The following article resulted from a long conversation with Dennis Harjamaa of Artnautica Design. Dennis is the creator of the LRC and XPM range of explorer yachts. Rugged and capable vessels sized from 58, 65, 78, and 85 feet LOA with displacements to 70,000 kg dry. This story is about the birth of Mobius, the first hull in the XPM-78 series. Over to Dennis:
"I thought I might share thoughts on how the Mobius hull design came to be. You may be aware that when the owners first got in touch, they talked about a much shorter boat, a 65" foot or 20m hull. At this time, she was going to be a twin-engine boat with a developable shape like the LRC58, but with one extra chine, so the max available width of the alloy plate was sufficiently broad to span the beam of all panels. The design goal was to match or exceed the capabilities of the FPB65. The look they were after was "lean and mean" to scare away pirates. Early on, I lost the battle regarding fitting a flybridge, haha!
"Developable plates" means a hull form created by curves in a single dimension. Plates can be cut from flat stock and formed around the frames at the yard without recourse to more sophisticated machinery such as presses or rolling wheels.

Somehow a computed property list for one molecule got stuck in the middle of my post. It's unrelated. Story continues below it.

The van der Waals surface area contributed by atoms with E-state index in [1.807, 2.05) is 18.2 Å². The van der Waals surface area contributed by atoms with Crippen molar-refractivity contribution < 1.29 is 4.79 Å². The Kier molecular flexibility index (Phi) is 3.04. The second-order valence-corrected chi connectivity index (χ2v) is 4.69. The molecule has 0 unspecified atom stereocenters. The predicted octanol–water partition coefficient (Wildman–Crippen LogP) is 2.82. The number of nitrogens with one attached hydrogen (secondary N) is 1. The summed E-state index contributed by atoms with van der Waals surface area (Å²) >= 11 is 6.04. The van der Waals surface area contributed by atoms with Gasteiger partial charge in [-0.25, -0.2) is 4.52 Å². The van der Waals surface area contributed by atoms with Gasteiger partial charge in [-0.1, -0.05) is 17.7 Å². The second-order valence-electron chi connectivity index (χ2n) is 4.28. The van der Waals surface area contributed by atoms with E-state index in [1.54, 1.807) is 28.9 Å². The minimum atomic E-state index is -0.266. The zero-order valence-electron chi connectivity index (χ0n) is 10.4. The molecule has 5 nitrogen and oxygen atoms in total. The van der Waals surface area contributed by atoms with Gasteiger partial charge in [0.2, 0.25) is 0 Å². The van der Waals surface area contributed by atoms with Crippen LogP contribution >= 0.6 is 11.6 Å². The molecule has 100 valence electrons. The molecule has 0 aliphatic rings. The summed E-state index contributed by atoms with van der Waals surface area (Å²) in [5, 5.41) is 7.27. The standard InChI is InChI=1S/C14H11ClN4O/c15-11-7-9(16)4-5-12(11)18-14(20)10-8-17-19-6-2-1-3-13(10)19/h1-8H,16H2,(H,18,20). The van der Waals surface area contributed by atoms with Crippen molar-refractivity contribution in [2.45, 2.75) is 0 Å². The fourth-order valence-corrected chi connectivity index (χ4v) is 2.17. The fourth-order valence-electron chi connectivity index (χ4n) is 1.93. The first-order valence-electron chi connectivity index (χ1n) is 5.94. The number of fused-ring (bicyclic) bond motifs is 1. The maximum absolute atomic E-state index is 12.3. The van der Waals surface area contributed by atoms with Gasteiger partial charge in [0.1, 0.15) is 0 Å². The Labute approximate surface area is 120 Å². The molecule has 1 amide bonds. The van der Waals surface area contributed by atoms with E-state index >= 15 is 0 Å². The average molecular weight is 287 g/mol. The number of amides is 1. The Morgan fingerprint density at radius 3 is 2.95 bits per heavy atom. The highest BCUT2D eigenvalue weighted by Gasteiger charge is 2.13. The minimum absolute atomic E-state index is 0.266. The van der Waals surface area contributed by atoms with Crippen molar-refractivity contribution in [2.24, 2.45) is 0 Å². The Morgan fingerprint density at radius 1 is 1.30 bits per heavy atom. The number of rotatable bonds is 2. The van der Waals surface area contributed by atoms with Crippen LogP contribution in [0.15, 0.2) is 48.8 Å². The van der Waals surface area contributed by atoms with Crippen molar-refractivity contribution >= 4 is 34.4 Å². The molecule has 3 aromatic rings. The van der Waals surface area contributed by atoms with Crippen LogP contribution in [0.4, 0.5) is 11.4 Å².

A book worth of emails was written by all parties as design ideas spiraled round and round (ref Mobiusworld). The choice to go with a single-engine setup was made once the thought of fitting a Gardner with its legendary reliability came along, if memory serves. At about the same time, we moved away from a chine hull to a round bilge and started adding waterline length. Allow any designer the freedom, and the waterline will grow. After a few rounds of power and speed calculations, the decision was made to "go the whole hog" and make the hull 24m long. So it is not too much of a stretch to state that Mobius is really a "20m boat" with a "24m hull".
Mobius has a single-cylinder engine setup with a Gardner Diesel engine and CPP Propeller.
Imagine our amusement when the FPB70 was introduced. The similarities with what we had were obvious. The design for Mobius was well and truly fixed by that time; the goal shaped the design.
An initial proposal of a 75-foot hull with two engines.
My clients decided on the interior layout early in the process. The extra length was given to the forepeak but mainly to the engine room and workshop. Great discipline, I must say, or perhaps for Wayne, it was all positive gains, with room for more toys in the workshop.
Comparison of XPM-78 design with a single engine (left) and twin-engine setup. Notice the increased beam in the twin-engine setup, mainly to provide additional buoyancy for the extra weight involved.
I did an initial 3D model of the structural grid for a first stab at the structural weight for the weight estimate. Now came the fun part, the final shaping of the hull, once the variables were tightened enough to be pretty confident of the design displacement, fuel, water tank volumes, positions, etc. This was when I checked the proposed interior layout fit within the structural envelope. Since we were looking at a relatively low-powered single engine, I tried minimizing drag from wave-making and wetted surfaces. I worked hard to maintain the shaft